This column originally appeared on Real Money Pro at 11:30 a.m. EDT on April 24.NEW YORK ( Real Money) --This week is the gauntlet when it comes to earnings and it only gets worse day by day.
On Thursday, we will see more than 400 companies report their results. As we get ready for that, it pays to recap some of the key things we learned so far this week.
Here we go:
E. I. du Pont de Nemours and Company (DD) reported strong March quarter results largely due to strong sales in its agriculture business, which benefited from lingering drought conditions and expectations for more ahead. While we'll hear from fertilizer companies like Potash (POT) later this week and more like Agrium (AGU) in the coming ones, DuPont's results point to favorable results at these companies as well as Syngenta AG (SYT). As part of AT&T's (T) modest miss for the March quarter, the company also updated its capital spending plans. While it will spend $21 billion this year, management lowered its spending forecast for 2014 and 2015 to $20 billion for both years, down from the prior $22 per year. What's a few billion among friends you might ask, well if you are Cisco (CSCO) it may not be a big deal, but if you are a company like Juniper (JNPR) that had total revenue of $4.4 billion in 2012 you should be concerned.
While it would be simple to prattle on about Apple (AAPL) given its better than expected results and comparatively weaker outlook, the simple fact is that in the near term the company is a replacement-story-driven company. CEO Tim Cook teased a new product category -- the much discussed iWatch perhaps -- but until it's announced and there is some sense as to what it is as well as how widely adopted it might be, the iPhone and iPad are the primary drivers.
Longer term, it will be interesting to see if the analyst community starts to value Apple not as a hardware company, but as a hardware-software company. While I haven't done it yet, a sum of the parts valuation that includes Apple's hardware business (and adjusting for growing competitive factors); the software business, which includes iTunes -- more than $4 billion in revenues during the March quarter; and the premium associated with more than 500 million credit cards on file would prove insightful.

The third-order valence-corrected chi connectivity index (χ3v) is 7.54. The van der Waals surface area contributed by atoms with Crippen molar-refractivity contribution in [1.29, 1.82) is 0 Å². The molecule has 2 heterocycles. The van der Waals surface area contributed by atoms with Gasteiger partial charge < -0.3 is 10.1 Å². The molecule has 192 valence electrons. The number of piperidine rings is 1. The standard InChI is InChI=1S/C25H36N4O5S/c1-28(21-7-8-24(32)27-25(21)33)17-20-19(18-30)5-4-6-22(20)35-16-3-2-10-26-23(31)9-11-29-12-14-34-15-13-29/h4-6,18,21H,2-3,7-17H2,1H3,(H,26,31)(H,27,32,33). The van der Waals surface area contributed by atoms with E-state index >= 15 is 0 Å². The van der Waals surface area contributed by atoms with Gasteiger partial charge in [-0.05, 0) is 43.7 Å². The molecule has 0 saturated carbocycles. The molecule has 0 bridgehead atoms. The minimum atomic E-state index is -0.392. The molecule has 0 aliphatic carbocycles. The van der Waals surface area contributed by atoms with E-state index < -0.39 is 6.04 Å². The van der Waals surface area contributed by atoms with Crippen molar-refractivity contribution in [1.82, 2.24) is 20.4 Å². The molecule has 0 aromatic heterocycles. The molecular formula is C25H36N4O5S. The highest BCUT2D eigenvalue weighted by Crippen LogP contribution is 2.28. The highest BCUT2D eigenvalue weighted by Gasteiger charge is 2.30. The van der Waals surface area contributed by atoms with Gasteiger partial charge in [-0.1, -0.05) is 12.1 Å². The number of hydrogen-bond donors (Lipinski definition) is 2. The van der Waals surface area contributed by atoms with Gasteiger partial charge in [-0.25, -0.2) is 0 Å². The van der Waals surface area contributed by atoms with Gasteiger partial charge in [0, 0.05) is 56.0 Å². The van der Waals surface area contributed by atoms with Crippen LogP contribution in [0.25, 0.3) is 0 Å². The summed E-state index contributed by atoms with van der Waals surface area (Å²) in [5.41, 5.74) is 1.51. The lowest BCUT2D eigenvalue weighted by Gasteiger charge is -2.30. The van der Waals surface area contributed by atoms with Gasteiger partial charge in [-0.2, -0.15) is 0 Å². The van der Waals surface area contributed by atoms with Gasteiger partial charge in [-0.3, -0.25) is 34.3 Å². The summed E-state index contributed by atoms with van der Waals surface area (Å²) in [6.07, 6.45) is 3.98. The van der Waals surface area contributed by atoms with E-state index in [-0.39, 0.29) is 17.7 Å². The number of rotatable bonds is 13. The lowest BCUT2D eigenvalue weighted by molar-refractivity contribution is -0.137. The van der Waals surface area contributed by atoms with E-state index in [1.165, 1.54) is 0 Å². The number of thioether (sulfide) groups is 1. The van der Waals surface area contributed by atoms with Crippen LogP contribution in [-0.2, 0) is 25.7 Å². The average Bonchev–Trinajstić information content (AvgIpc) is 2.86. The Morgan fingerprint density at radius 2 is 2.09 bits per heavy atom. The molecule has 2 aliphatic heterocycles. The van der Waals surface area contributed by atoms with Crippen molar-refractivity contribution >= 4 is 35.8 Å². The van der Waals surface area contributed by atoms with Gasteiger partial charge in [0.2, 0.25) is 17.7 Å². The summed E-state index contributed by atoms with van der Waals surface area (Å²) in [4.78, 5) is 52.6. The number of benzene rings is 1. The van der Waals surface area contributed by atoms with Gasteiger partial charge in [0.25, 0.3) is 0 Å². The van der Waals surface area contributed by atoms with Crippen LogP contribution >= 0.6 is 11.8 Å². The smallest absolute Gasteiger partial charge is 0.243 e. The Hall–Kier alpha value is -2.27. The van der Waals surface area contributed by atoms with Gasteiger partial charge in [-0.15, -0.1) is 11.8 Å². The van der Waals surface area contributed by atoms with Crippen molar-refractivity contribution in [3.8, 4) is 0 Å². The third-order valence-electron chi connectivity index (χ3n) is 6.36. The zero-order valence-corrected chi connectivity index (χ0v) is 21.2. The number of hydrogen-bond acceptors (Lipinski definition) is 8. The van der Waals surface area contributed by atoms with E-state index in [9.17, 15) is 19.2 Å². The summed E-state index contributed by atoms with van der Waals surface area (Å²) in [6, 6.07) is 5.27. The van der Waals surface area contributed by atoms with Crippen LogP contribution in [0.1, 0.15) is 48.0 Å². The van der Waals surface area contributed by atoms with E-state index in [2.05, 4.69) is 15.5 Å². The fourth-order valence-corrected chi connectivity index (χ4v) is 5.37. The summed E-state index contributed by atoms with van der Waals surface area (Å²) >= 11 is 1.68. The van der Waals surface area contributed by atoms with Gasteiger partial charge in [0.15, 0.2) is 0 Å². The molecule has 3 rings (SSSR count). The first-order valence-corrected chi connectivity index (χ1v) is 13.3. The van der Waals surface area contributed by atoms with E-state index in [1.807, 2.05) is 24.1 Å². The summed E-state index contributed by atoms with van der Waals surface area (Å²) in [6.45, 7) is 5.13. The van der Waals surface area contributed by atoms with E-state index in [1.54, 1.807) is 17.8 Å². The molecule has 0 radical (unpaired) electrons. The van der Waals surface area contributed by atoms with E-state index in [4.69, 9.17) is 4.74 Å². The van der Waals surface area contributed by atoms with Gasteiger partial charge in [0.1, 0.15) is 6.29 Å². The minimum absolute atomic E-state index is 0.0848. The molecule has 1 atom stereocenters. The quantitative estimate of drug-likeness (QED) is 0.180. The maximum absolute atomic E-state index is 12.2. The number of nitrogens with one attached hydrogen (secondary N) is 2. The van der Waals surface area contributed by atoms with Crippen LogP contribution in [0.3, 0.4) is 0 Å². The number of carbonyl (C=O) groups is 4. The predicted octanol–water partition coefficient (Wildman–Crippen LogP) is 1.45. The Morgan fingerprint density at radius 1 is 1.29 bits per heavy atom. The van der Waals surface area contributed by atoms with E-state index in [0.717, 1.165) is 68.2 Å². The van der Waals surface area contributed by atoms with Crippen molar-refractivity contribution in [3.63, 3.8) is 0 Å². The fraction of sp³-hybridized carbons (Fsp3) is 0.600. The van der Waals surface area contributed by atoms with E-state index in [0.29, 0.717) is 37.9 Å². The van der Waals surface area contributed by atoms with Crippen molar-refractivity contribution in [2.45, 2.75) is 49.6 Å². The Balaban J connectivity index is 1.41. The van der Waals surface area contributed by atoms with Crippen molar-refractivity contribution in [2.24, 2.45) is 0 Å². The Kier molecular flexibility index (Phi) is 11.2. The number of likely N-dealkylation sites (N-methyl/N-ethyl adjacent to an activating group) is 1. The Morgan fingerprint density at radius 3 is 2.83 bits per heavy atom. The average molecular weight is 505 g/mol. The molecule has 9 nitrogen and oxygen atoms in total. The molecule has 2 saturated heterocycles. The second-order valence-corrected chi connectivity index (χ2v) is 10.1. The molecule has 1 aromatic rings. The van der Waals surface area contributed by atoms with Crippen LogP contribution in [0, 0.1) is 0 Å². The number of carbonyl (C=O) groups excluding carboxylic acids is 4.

Apple's shipments of iPhones and iPads in the March quarter were stronger than Wall Street expectations. Couple this with Samsung's shipment performance in the quarter and it spells good things for companies like Qualcomm (QCOM) and Skyworks (SWKS) that count both as key customers. Those two companies -- Qualcomm and Skyworks -- will report their March results this week; both should deliver solid results, and their guidance and outlook discussion will prove insightful not only to Apple, but to the growing threat that is low cost smartphone vendors in China.
Consumer facing company Procter & Gamble (PG) beat expectations but delivered a weaker than expected outlook. Add this to the weaker-than-expected results reported by Nestle and Danone as well as the growing trend of companies, including PG, to stretch out vendor payment terms. Because of this, I have no regrets in recommending Real Money Pro subscribers exit their International Flavors & Fragrances (IFF) positions on April 18. Remember, there is no shame in booking profits. As of publication, Versace held no positions in any of the companies mentioned in this article.